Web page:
External links

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The Leigh Light (abbreviated L/L) was a British World War II era anti-submarine device used in the Second Battle of the Atlantic.

It was a powerful (22 million candela) carbon arc searchlight of 24 inches (610 mm) diameter fitted to a number of the British Royal Air Force's Coastal Command patrol bombers to help them spot surfaced German U-boats at night.[1]

aircraft of the Royal Air Force Coastal Command, 26 February 1944]]

It was successfully used from June 1942 onwards to attack U-boats recharging their batteries on the surface at night. Up to then they had been relatively safe from attack at night. The aircraft would approach the submarine using its ASV (Air to Surface Vessel) radar and only switch on the searchlight beam during the final approach. The U-boat would not have sufficient time to dive and the bomb aimer would have a clear view of the target. It was so successful that for a time German submarines were forced to switch to daytime battery charging when they could at least see aircraft approaching.

Germany introduced the Metox radar warning receiver (later replaced with Naxos when Britain introduced centimetric radar) in an effort to counter the combination of ASV / Leigh Light. Metox provided the submarine crew with early warning that an aircraft using radar was approaching. Because the radar warning receiver can detect radar emissions at a greater range than the radar can detect vessels this often gave the U-boat sufficient advanced warning to crash dive.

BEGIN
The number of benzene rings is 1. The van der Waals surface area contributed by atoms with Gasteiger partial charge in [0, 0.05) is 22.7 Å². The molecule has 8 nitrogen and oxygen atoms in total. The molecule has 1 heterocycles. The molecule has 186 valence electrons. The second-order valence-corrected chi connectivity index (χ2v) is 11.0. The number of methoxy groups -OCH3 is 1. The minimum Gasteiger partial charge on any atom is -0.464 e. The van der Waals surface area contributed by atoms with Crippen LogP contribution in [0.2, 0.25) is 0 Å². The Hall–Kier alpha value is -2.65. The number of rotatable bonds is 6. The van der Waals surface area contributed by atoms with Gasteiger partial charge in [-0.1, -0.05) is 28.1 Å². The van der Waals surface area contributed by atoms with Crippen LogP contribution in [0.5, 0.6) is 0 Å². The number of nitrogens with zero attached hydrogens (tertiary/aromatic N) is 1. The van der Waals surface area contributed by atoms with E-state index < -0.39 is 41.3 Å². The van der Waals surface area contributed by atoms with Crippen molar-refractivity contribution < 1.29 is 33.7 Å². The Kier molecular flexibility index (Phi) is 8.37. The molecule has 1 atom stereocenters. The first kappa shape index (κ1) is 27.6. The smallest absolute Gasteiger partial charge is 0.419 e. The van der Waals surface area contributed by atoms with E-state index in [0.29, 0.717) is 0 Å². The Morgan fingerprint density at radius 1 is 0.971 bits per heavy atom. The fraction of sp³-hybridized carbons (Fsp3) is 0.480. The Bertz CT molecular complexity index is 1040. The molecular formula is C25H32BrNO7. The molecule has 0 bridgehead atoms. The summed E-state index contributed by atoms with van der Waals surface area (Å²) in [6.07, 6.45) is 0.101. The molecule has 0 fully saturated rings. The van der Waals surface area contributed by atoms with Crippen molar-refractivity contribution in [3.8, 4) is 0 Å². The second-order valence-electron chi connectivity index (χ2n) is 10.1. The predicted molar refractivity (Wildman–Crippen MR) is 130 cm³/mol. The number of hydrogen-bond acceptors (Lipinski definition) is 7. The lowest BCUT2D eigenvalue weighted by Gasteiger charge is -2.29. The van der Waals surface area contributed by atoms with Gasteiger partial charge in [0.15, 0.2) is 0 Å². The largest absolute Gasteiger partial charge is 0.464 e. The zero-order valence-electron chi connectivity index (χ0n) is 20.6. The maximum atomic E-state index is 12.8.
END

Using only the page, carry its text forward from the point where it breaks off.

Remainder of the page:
Contents

Development

Early air-to-surface radar sets, namely the ASV Mk. II, had a fairly long minimum detection range. Thus as the aircraft approached the target, it would disappear off the radar at a range that was too great to allow it to be seen by eye at night without some form of illumination. At first aircraft solved this problem by dropping flares to light up the area, but since the flare only lit up the area directly under the aircraft, a string would have to be dropped until the submarine was spotted. Once it was spotted the aircraft would have to circle back to attack, the entire process giving the submarine a fair amount of time to dive out of danger.

Eventually time delayed flares were developed that allowed the attacking plane time to circle. The flare was fired into the air from a buoy previously dropped by the plane. The surfaced submarine could then be seen in silhouette as the plane approached.